When the puppies are between about 15 and 18 months old, they get back on the puppy truck and return to the Guide Dogs for the Blind

campus to receive complete physicals and get ready for their guide dog training.

If a dog doesn’t pass an aspect of their physical, due to bad hips or elbow dysplasia, for example, the raisers are given the option of adopting them as a pet.

If the dog passes its physical, it’s time to go to “puppy college.”

“Once they go in for training, they have eight phases they go through,” O’Connor said.

“Starting with the basics, they evaluate obedience skills and reinforce them and take them out to work with the harness. They start out in quieter places and take them to busier places where there is traffic and distractions.”

After they go through the eight stages, the puppies are ready to be paired with a person who is blind and they learn together how to be guide dog and how to have a guide dog.

“They keep working with them, honing their skills, and then they are looking for a partner,” O’Connor said.

“They take the application of a blind person and see if they want a quieter dog, or one that’s good in heavy traffic or good with little kids, and match up dogs with a blind person based on their preference. The person and the dog go into class and stay at the dorms. It’s a two-week class with an instructor there.”

The entire trip to the campuses in Oregon and California are free for the person who is blind training with their future guide dog.

“A really big thing they teach them, which I think is cool, is what is called intelligent disobedience,” Goings said.

“For example, if the person tells them to cross the street, but a car is coming or some danger like that, the dog will refuse to go because it knows that the person can’t see that and it knows something the blind person does not. I don’t know how they do it, but that’s really cool to me.”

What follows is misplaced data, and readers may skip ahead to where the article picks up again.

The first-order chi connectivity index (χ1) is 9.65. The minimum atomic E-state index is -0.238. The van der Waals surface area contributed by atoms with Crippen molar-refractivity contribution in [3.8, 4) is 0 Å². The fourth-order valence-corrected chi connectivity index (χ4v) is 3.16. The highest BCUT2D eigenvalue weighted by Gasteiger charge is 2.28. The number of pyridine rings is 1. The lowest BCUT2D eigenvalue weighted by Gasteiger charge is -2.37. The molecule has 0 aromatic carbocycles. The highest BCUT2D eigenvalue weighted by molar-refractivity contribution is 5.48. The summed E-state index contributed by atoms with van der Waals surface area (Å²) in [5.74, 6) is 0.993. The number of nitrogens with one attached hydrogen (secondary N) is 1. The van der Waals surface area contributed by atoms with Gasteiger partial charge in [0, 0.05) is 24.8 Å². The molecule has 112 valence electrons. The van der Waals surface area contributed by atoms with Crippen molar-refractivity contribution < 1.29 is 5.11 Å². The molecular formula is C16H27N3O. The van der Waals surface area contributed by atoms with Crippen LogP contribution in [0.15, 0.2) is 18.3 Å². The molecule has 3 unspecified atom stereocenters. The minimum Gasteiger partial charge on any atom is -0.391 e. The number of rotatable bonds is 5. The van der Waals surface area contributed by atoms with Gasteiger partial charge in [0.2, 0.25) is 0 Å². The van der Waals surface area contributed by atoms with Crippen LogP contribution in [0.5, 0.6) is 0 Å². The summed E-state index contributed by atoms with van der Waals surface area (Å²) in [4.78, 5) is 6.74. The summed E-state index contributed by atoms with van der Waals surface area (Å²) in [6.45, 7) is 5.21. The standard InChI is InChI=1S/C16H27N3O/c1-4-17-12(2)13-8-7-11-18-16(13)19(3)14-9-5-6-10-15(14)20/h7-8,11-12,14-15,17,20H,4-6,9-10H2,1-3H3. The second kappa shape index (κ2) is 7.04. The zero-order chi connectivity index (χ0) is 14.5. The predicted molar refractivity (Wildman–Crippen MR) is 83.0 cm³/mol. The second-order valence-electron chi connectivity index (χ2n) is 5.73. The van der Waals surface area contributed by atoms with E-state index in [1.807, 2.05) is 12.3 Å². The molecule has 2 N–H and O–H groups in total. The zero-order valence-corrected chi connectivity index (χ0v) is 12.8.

If the puppy successfully completes all levels of training, he and his new owner participate in a graduation ceremony that the puppy raisers often attend.

“You get to see the dog again and meet the person,” O’Connor said. “It’s their decision to keep in touch, but almost everybody keeps in contact.”

Goings said he went to his first dog’s graduation and his new owner has become a very close friend.

About 60 percent of dogs raised by puppy raisers become guide dogs; other dogs may not be fit for that kind of work or have a health issue, but they can have a career change and become a therapy dog or another type of service dog, or become a really great pet, O’Connor said.

Goings said it can be tough giving up the puppies after bonding with them and raising them, but knowing the difference they’ll make in someone’s life makes it all worth it.

O’Connor likens it to a child getting married.

“It’s rewarding to see,” she said. “People say ‘How can you give them up?’ It’s like a child that got married. They’re with a new person in a new relationship that is fulfilling and loving for both parties. That’s how you do it. It’s not easy, but that’s a good analogy. You’re sending them off to be in a grown up relationship. You’re done with the puppy part and you’ve done the training part, now it’s up to the dog and the handler.”